Many of these coastal towns in this area were badly damaged during the 2007 earthquake and still appear to be recovering.

In the morning we went on a boat tour of the Islas Ballestas. The islands are nicknamed ‘the poor mans Galapagos’ but were amazing nonetheless. On the way out we saw a giant candelabra which has been etched into the sands above the rocky coastline and then about a bazillion birds including penguins. But my favorite was definitely the sea lions.

It was pretty freezing on the boat but once we got back to land the sun came out. All the English guys on the tour are hoping to get some nice tans so they were pretty happy.

After a short bus trip we arrived at a Pisco vineyard where we were shown how they make the drink and then were able to taste. Pisco is 46% alcohol which is stronger than Tequila so after sampling several different varieties we were all pretty happy and ended up buying quite a few bottles to take with us.

The next stop was an oasis in the middle of the desert called Huacachina. It is surrounded by mountainous sand dunes and has a beautiful lagoon and palm trees in the middle making it an absolutely spectacular sight.

We were able to go for a sand buggy ride in the dunes near the oasis which was exhilarating. It was like being on a rollercoaster because as you came up the dune all you could see was the horizon and you had no idea how steep they were on the other side. We were all screaming but none were louder than Rod, our group leader. After cruising around for a while we got out to take a few photos of the valley and the surrounding mountains which were absolutely spectacular, it took my breath away.

And then the fun really began. We pulled up on top of a huge sand dune and out came the boards. We were told to lay down on the board with your elbows tucked in and legs apart and the buggy driver would give you a push and off you went flying down the dune. It was pretty scary as the dune was very tall and quite steep. I let out a scream but copped a mouthful of sand so I learnt quickly to keep my mouth shut.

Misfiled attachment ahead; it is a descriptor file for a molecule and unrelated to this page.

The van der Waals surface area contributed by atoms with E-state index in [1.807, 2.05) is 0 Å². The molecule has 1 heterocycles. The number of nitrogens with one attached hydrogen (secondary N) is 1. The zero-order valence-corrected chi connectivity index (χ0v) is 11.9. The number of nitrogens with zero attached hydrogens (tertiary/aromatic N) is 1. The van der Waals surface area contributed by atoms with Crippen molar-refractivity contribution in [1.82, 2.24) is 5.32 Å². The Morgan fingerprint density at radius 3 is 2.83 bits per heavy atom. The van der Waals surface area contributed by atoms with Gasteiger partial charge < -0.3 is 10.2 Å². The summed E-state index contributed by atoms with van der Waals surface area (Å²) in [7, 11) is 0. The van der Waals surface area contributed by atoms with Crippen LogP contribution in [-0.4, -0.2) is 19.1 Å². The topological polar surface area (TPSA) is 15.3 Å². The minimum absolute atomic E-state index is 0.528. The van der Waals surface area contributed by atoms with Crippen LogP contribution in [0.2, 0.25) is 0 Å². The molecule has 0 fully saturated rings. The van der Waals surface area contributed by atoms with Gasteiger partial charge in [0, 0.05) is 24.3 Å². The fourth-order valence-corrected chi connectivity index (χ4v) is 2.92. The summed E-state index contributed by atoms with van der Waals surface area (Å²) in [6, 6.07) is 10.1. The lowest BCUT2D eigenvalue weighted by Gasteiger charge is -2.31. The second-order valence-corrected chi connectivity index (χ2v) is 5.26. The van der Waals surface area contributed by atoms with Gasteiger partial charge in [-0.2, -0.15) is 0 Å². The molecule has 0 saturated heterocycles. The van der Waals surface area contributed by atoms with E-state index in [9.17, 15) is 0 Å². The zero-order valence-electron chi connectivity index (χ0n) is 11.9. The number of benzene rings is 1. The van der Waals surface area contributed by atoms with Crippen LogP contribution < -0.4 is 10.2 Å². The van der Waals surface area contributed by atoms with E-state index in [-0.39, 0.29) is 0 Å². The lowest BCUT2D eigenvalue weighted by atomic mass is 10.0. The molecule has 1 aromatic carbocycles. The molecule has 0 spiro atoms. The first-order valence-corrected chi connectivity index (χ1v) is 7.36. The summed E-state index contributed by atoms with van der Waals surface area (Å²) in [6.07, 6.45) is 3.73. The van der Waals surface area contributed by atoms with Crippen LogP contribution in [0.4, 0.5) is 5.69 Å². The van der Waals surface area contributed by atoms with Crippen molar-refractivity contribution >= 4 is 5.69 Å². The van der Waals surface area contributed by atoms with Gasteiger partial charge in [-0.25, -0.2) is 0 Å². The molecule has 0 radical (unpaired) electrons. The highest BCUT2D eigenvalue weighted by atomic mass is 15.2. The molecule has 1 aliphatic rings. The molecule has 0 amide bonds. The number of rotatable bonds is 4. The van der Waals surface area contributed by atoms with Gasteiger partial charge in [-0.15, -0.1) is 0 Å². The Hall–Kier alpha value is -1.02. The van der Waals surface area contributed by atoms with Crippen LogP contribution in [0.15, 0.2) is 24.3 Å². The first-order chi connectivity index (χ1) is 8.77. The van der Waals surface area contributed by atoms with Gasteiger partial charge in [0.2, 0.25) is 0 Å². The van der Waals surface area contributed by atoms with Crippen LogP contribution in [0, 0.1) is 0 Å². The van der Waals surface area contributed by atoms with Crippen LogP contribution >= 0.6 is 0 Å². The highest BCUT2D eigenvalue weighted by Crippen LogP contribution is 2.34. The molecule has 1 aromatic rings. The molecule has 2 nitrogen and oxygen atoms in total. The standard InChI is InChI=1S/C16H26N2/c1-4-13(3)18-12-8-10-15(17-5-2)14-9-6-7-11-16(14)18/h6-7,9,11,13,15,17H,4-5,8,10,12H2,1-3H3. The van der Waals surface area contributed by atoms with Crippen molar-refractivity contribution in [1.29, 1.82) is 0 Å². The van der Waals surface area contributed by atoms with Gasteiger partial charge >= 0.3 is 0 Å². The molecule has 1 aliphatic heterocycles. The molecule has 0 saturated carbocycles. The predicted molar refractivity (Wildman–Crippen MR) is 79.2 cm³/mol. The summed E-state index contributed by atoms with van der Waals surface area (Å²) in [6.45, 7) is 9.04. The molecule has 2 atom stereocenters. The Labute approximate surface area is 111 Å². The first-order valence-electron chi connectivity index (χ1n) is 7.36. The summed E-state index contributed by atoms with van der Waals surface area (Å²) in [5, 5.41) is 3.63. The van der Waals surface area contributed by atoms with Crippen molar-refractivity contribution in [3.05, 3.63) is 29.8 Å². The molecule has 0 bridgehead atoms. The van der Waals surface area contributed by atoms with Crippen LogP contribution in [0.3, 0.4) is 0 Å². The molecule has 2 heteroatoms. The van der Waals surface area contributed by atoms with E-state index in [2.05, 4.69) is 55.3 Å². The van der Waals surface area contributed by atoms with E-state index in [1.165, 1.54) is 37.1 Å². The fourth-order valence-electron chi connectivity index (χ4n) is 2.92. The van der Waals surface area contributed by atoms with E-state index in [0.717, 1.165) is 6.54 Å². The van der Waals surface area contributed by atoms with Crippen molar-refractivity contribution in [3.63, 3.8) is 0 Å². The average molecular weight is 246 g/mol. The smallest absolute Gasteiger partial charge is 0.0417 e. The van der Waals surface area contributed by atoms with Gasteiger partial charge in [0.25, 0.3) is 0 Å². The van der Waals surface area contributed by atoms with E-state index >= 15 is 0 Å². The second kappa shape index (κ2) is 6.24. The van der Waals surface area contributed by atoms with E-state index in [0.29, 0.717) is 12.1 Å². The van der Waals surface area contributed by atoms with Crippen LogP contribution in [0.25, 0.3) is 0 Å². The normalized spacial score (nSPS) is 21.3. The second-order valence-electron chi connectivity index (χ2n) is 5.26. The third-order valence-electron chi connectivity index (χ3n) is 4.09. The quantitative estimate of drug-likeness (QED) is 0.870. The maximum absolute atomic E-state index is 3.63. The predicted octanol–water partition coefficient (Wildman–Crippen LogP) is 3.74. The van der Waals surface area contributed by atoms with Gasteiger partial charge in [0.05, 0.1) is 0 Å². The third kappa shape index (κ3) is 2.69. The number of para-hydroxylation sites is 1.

Once the whole group had come down the buggy driver would drive around and pick us up so we didn’t have to walk back up the dunes. Thank god!

A couple of the boys were adventurous and attempted to stand up on the boards, but it didn’t end well when one of them stacked it and took a tumble, ending up with a concussion.

Will was not badly hurt and had to get over it pretty quickly because we had planned to celebrate his birthday that night, as the following night, his actual birthday, we were taking an overnight bus.

And celebrate we did! We finished off most of the bottles of Pisco we bought that day and everyone was having a fantastic time (although soon everyone was dreading when it was their turn to take a shot of the Pisco!)

Rod was enjoying himself very much, telling us crazy stories about his travels, often sharing a little more information than we were looking for – earning him the nickname of Notorious R.O.D. and also earning him a quick dip in the hotel pool, courtesy of the group carrying him, kicking and screaming, and dropping him in to cool off. But the stress of the night was a little too much for Notorious R.O.D and he decided to pay us back by projectile vomiting all over one of the group members. It was off to bed for Rod after that!

It had been a day and a night to remember! As I went to bed I was just a little worried about how the flight over the Nazca lines would go tomorrow…